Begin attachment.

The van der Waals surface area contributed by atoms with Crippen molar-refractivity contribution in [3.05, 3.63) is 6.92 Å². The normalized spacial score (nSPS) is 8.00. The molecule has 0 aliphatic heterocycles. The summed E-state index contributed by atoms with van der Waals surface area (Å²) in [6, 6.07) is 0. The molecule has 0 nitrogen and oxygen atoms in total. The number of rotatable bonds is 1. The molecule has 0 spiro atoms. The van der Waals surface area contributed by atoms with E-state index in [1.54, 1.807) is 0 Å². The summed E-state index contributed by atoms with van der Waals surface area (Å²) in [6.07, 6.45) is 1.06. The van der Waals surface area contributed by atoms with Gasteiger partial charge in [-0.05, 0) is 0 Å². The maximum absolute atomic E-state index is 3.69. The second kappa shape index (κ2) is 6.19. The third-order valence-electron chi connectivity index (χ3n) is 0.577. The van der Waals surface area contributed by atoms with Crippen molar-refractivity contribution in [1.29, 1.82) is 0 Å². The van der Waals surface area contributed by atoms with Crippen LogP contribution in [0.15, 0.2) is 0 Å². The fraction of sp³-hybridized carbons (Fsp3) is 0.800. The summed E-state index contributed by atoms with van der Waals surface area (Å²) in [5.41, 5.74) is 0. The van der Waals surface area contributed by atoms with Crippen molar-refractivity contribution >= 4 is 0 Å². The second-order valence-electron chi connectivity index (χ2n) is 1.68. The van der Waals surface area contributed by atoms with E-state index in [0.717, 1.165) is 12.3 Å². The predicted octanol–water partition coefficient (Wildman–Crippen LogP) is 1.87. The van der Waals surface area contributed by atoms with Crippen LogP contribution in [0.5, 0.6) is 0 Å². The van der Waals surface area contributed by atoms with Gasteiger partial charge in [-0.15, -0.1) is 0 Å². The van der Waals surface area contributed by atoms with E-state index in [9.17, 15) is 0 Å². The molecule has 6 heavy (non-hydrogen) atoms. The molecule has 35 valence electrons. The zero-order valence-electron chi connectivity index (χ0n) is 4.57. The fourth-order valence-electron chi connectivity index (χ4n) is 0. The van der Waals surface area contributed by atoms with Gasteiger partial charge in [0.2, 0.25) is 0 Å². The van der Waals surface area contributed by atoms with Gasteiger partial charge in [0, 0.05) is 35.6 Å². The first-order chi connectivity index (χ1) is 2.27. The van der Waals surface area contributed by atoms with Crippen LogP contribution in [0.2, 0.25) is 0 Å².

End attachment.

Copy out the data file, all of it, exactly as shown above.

The van der Waals surface area contributed by atoms with Crippen molar-refractivity contribution in [3.05, 3.63) is 6.92 Å². The normalized spacial score (nSPS) is 8.00. The molecule has 0 aliphatic heterocycles. The summed E-state index contributed by atoms with van der Waals surface area (Å²) in [6, 6.07) is 0. The molecule has 0 nitrogen and oxygen atoms in total. The number of rotatable bonds is 1. The molecule has 0 spiro atoms. The van der Waals surface area contributed by atoms with E-state index in [1.54, 1.807) is 0 Å². The summed E-state index contributed by atoms with van der Waals surface area (Å²) in [6.07, 6.45) is 1.06. The van der Waals surface area contributed by atoms with Gasteiger partial charge in [-0.05, 0) is 0 Å². The maximum absolute atomic E-state index is 3.69. The second kappa shape index (κ2) is 6.19. The third-order valence-electron chi connectivity index (χ3n) is 0.577. The van der Waals surface area contributed by atoms with Crippen molar-refractivity contribution in [1.29, 1.82) is 0 Å². The van der Waals surface area contributed by atoms with Crippen LogP contribution in [0.15, 0.2) is 0 Å². The fraction of sp³-hybridized carbons (Fsp3) is 0.800. The summed E-state index contributed by atoms with van der Waals surface area (Å²) in [5.41, 5.74) is 0. The van der Waals surface area contributed by atoms with Crippen molar-refractivity contribution >= 4 is 0 Å². The second-order valence-electron chi connectivity index (χ2n) is 1.68. The van der Waals surface area contributed by atoms with E-state index in [0.717, 1.165) is 12.3 Å². The predicted octanol–water partition coefficient (Wildman–Crippen LogP) is 1.87. The van der Waals surface area contributed by atoms with Crippen LogP contribution in [0.5, 0.6) is 0 Å². The van der Waals surface area contributed by atoms with Gasteiger partial charge in [-0.15, -0.1) is 0 Å². The van der Waals surface area contributed by atoms with E-state index in [9.17, 15) is 0 Å². The molecule has 6 heavy (non-hydrogen) atoms. The molecule has 35 valence electrons. The zero-order valence-electron chi connectivity index (χ0n) is 4.57. The fourth-order valence-electron chi connectivity index (χ4n) is 0. The van der Waals surface area contributed by atoms with Gasteiger partial charge in [0.2, 0.25) is 0 Å². The van der Waals surface area contributed by atoms with Gasteiger partial charge in [0, 0.05) is 35.6 Å². The first-order chi connectivity index (χ1) is 2.27. The van der Waals surface area contributed by atoms with Crippen LogP contribution in [0.2, 0.25) is 0 Å².